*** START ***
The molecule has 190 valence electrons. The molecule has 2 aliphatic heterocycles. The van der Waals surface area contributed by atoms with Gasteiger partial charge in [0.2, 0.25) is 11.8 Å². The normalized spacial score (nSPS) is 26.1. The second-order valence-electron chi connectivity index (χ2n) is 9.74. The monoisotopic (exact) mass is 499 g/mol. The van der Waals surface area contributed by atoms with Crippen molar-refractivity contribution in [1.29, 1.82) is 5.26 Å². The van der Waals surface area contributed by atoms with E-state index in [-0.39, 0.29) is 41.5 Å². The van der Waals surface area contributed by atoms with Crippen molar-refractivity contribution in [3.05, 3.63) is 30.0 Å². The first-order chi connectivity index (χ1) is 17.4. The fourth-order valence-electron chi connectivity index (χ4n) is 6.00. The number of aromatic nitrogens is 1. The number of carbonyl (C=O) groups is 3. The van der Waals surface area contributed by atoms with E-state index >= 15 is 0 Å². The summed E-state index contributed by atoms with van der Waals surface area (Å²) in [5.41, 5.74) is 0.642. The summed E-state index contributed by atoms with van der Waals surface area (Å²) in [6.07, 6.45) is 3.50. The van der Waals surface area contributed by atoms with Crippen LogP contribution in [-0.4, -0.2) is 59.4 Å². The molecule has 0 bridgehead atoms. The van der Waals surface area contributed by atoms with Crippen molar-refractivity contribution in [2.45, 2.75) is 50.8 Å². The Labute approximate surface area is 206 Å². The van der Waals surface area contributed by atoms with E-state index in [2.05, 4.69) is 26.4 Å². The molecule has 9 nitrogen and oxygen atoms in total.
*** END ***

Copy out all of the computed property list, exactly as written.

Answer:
The molecule has 190 valence electrons. The molecule has 2 aliphatic heterocycles. The van der Waals surface area contributed by atoms with Gasteiger partial charge in [0.2, 0.25) is 11.8 Å². The normalized spacial score (nSPS) is 26.1. The second-order valence-electron chi connectivity index (χ2n) is 9.74. The monoisotopic (exact) mass is 499 g/mol. The van der Waals surface area contributed by atoms with Crippen molar-refractivity contribution in [1.29, 1.82) is 5.26 Å². The van der Waals surface area contributed by atoms with E-state index in [-0.39, 0.29) is 41.5 Å². The van der Waals surface area contributed by atoms with Crippen molar-refractivity contribution in [3.05, 3.63) is 30.0 Å². The first-order chi connectivity index (χ1) is 17.4. The fourth-order valence-electron chi connectivity index (χ4n) is 6.00. The number of aromatic nitrogens is 1. The number of carbonyl (C=O) groups is 3. The van der Waals surface area contributed by atoms with E-state index >= 15 is 0 Å². The summed E-state index contributed by atoms with van der Waals surface area (Å²) in [5.41, 5.74) is 0.642. The summed E-state index contributed by atoms with van der Waals surface area (Å²) in [6.07, 6.45) is 3.50. The van der Waals surface area contributed by atoms with Crippen LogP contribution in [-0.4, -0.2) is 59.4 Å². The molecule has 0 bridgehead atoms. The van der Waals surface area contributed by atoms with Crippen molar-refractivity contribution in [2.45, 2.75) is 50.8 Å². The Labute approximate surface area is 206 Å². The van der Waals surface area contributed by atoms with E-state index in [2.05, 4.69) is 26.4 Å². The molecule has 9 nitrogen and oxygen atoms in total.